Goal of nonprofit is growing business

Group excited about Germantown's successes

June 19, 2012

Germantown - Economic Development Washington County is helping towns and villages boost their economies and add jobs, despite the downturn.

In January 2011, the West-Bend-based nonprofit organization EDWC began its first multiyear, multi-phased strategy for economic development throughout the county. The goals they set out to accomplish by 2013 have not only been reached already, but surpassed. According to EDWC Executive Director Christian Tscheschlok, the economic development organization has helped fuel 551 jobs throughout the county since 2011, surpassing the initial goal of 400 jobs. Out of the 511 jobs, 268 were in Germantown and $24.3 million of new investment was pumped into the village.

"Using a focused strategy, doing some creative things with tools, working with some of our existing businesses as well as prospects, and in an open-for-business environment is generating results in Germantown and you can see it in the numbers," Tscheschlok said.

Jobs were created in Germantown through businesses such as Wisconsin Stamping and Mahuta Tool Corp. In 2011, Wisconsin Stamping created 75 jobs and added $4.12 million in private investment, Tscheschlok said.

Mahuta added five jobs and added $734,000 in new, private investment.

Built on investment

EDWC is a nonprofit organization run by a board of directors. Its revenue is a collaboration of private and public investments.

For public investors, funding comes from the county and various municipalities such as the village of Germantown. Private Investors, such as Germantown Mutual Insurance, elect to become involved at various levels of a monetary commitment, such as a "platinum" investor for $5,000. Through public and private investment in EDWC, the organization's three employees are able to advocate for the entire county, not just one municipality, in an effort to spur economic development and job growth, said Patti Roden, programs and communications coordinator for EDWC.

Through the continued investment in EDWC, the organization is able to help existing businesses with expansion, drive new business and jobs within the county and help small and large businesses utilize a revolving loan fund.

Targeting new prospects

Since EDWC has reached its initial goal of economic development, the small staff continues to work with future prospects.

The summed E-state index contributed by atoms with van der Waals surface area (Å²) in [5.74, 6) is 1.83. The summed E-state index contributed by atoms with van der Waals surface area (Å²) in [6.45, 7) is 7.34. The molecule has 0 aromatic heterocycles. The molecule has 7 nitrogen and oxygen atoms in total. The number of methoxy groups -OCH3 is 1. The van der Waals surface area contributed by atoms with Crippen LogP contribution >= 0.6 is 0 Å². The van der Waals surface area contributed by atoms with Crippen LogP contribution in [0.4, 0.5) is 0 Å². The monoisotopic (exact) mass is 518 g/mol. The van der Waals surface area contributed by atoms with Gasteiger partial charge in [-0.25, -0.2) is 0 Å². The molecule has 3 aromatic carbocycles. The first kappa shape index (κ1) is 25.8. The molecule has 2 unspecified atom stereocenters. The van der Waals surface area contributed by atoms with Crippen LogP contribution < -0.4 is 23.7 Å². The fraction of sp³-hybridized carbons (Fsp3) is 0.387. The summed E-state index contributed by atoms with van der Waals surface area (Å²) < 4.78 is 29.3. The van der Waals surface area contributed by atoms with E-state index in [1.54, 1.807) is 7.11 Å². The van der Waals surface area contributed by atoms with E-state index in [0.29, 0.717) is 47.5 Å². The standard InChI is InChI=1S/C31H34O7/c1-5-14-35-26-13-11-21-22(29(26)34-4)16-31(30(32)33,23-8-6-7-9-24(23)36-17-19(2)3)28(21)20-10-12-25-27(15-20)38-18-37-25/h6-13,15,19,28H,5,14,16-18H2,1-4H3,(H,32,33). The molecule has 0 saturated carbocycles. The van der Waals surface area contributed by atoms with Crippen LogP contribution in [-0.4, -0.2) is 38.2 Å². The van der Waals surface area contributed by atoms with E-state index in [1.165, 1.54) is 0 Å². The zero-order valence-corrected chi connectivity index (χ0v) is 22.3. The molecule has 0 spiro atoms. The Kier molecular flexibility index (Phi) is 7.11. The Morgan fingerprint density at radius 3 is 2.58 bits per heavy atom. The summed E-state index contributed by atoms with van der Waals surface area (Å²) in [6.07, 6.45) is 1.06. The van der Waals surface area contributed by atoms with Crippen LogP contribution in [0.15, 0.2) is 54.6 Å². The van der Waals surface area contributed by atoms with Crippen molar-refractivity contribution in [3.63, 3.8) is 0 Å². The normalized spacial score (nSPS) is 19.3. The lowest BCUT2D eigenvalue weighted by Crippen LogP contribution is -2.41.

Most recently, EDWC has been working with Nova-Kem, a company based out of Rockford, Ill., that works with chemical ingredients that develop high-tech products, to set up shop in Germantown. The incentive package EDWC is working on is not yet complete, Tscheschlok said, however, they are hoping to be closed on the project by the end of June.

"This project would not even be possible if not for the positive buzz that is going around on some of the successes here in Germantown," he said.

At the moment, EDWC has 32 projects in the works and eight are in Germantown.

"Of that eight, we are confident at least two will be in the closing phase by the end of the year," Tscheschlok said. "The reality is we could easily be looking at 50 or better new jobs fueled here just in the next summer months depending on the outcomes of our work because we do have to collaborate with the state and our local partners."

Helping existing businesses

Much of the success in fueling economic growth, he said, is a result of working with small businesses already set up in the county. Washington County created the impact revolving fund, which is made up of funds targeted specifically to support existing businesses.

"Our success in the jobs that get created in Washington County and in Germantown in particular tend to be with the companies that are already here and we help further the process," Tscheschlok said.

He said one of their greatest tools is EDWC's updated website, businessreadywi.com, where businesses can go to find all the information they need about the area from transportation to cost of living, available sites and buildings and incentives to move to areas in the county.

- Danielle Switalski


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